LEADING SHARES enjoyed some sharp gains; Footsie ended near its day's high with a 59.6 points gain to 5,772. But it was a market of two halves as many second and third-line shares continued their ragged retreat from their recent peaks.
Telephone shares led the blue-chip charge; BT, in busy trading, surged 37p to 741p (after 755p) as rumours continued to circulate that an alliance, perhaps even a full-scale merger, was being lined up with the American AT&T group.
Wall Street ended higher as computer stocks raced ahead on belief that the worst could be over for Asia as Japan prepares to tackle its ailing economy in a more effective way. The Dow Jones Industrial Average ended up 117.33 points, or 1.35 per cent, at 8828.46. Alfred Kugel, investment strategist at Stein Roe & Farnham, said: "The warnings on second quarter earnings don't look as serious as people thought, so some of the fear is lifting."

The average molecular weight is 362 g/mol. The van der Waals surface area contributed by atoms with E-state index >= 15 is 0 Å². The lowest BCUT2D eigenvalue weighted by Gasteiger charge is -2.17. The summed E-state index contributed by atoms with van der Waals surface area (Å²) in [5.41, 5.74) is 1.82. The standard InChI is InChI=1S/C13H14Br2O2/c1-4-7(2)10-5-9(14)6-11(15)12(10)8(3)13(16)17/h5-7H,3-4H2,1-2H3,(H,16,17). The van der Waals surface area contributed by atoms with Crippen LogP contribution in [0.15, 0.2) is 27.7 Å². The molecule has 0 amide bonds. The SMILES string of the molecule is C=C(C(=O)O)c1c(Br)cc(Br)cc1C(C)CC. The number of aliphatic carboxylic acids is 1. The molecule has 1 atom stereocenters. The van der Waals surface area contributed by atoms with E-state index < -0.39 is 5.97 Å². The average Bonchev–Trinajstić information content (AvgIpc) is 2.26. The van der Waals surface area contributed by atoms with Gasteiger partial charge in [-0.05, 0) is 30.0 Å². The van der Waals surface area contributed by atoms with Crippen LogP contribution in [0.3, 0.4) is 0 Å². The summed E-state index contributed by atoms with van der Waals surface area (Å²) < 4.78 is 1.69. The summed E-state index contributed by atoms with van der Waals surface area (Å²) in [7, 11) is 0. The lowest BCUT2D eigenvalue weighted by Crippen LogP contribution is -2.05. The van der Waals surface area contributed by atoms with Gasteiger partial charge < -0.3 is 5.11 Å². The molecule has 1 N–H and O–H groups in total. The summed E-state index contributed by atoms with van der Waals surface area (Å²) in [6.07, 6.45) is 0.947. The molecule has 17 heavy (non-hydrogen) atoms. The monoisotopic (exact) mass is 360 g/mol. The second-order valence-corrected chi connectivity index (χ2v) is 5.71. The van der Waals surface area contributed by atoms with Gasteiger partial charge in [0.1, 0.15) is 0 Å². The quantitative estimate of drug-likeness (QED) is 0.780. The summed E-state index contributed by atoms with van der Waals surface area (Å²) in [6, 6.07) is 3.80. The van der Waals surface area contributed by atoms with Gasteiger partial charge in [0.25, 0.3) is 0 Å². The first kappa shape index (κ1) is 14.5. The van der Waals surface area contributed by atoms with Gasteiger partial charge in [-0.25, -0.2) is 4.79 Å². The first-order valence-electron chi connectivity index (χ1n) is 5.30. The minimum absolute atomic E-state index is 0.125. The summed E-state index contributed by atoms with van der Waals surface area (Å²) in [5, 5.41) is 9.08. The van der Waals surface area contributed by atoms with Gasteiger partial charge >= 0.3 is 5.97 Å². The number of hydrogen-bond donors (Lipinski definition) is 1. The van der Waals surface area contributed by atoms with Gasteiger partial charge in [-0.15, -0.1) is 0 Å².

THE JAPANESE stock market fell yesterday, hit by a wave of scepticism over the Tokyo government's promises of a plan to kick-start the country's ailing economy.
The Nikkei 225 index fell 254.49 points, or 1.66 per cent, to 15,054.60.
The broader Topix index was down 1 per cent to 1175.42.
Construction and real estate companies led the fall on the back of concerns over flagging domestic demand.
FRENCH STOCKS, led by chip maker ST Microelectronics and food retailer Promodes, firmed as investors focused on companies set to benefit from Europe's economic recovery.
The benchmark CAC 40 index rose 46.40 points, or 1.2 per cent, to 4,065.04, partly erasing its 1.8 per cent fall over three sessions. Promodes, France's second-biggest food retailer, rose Fr144 (4.6 per cent) to a record Fr3,275 ahead of tomorrow's consumer spending figures.
RUSSIAN STOCKS closed little changed as dealers remained on the sidelines amid worry that the government's economic stimulus package will not be enough to win a $15bn bailout package from the International Monetary Fund. The benchmark Russian Trading System index rose to 172.61 from 172.37.
The government package, presented to parliament yesterday by President Boris Yeltsin, includes spending cuts and a pledge to increase tax revenue.Reuse content